The first map we played was called Operation Last Stand. In this map we were pitted against a single other player for a 1v1 game. However the rules were not what one would necessarily expect. Instead of fighting each other the goal was instead to survive the longest against the computer AI as wave after wave of enemies were sent to infiltrate each base. The player who survived the most waves won.
The flavor to the map came from control points which were able to be commandeered by the players themselves. And, should they desire, they could opt to spend their time and resources trying to sabotage the other player's chances at survival. Alternatively one could choose just to hold their ground and see who was the most resilient. These kinds of options are important to a Strategy Game as it allows the player to develop their own methods and play styles.
Later we moved on to a 24 player map consisting of four control points. The goal here was to control as many points as we could. It's a familiar concept but again more flavor was added by providing various optional resources which could be fought over for faster cash gain (in turn allowing us to build and respawn faster) or even control points which would allow an alternate respawn point which was closer to our goals.
It became quite clear quite fast that teamwork was the name of the game in this map. Some of us opted to wander around on our own and inevitably met our doom swiftly. Once we started playing together, though, we were able to build stronger strategies for better defense and even make some powerful offensive moves. We were still clearly outmatched by the other team due to our level of experience (I'm guessing!) but seeing our progress and evolution as a team lifted our spirits.
My newbism was impossible to hide and I had admittedly felt a bit overwhelmed early in the play session (again, having rarely played a strategy game) so I asked Petroglyph what kind of tutorials the game will offer at launch.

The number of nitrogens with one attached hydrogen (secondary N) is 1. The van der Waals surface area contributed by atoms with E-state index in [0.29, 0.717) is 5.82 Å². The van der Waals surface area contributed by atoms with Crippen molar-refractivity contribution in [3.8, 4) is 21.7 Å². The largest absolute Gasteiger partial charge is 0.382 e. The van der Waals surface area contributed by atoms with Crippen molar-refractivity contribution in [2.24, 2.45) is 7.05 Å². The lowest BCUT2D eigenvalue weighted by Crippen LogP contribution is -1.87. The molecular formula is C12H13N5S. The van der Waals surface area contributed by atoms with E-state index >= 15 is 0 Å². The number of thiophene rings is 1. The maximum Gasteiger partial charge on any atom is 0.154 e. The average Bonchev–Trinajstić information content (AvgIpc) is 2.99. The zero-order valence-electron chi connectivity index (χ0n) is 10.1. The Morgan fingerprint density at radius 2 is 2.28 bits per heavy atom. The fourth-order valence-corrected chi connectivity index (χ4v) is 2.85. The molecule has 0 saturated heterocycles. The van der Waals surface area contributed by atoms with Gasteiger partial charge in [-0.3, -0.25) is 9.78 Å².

There will be two different tutorial campaigns to familiarize players with the game. One of these campaigns will introduce players to the basic mechanics and game play, which is tailored for players like me who have had little experience with Strategy Games, while the other training campaign will be designed to introduce players to the differences of End of Nations from the other Strategy Games they may have played in the past. Both of these campaigns will be replayable at any time and are, in fact, a great way to try out new company loadouts and mods (modifications to your units which provide additional power or abilities).
The game is being designed from the ground up as a free-to-play game but emphatically not a pay-to-win game. All items and customizations will be available to all players. Petroglyph aims to have this encourage a wide array of players from the broke student who has more time than money to the working dad who may only have a few hours to play on a weekend.
So does End of Nations have what it takes to bring popularity back to the Strategy game? It's a wise decision for Petroglyph to add in MMO components to make the genre a bit more social and progressive. This could potentially appeal to a larger crowd than just the MMOGers or just the Strategists. Realistically though, there will probably be a window between the two where the game will find its sweet spot offering appeal to players who enjoy elements of both game genres. Players from both camps may be uncertain at first, but being a free game, there will be no reason not to check it out to see for oneself.
End of Nations is slated for closed beta this Spring with open beta coming this summer. The projected launch of the game is aimed at this winter, after which regular updates and content will be maintained and added to the live game.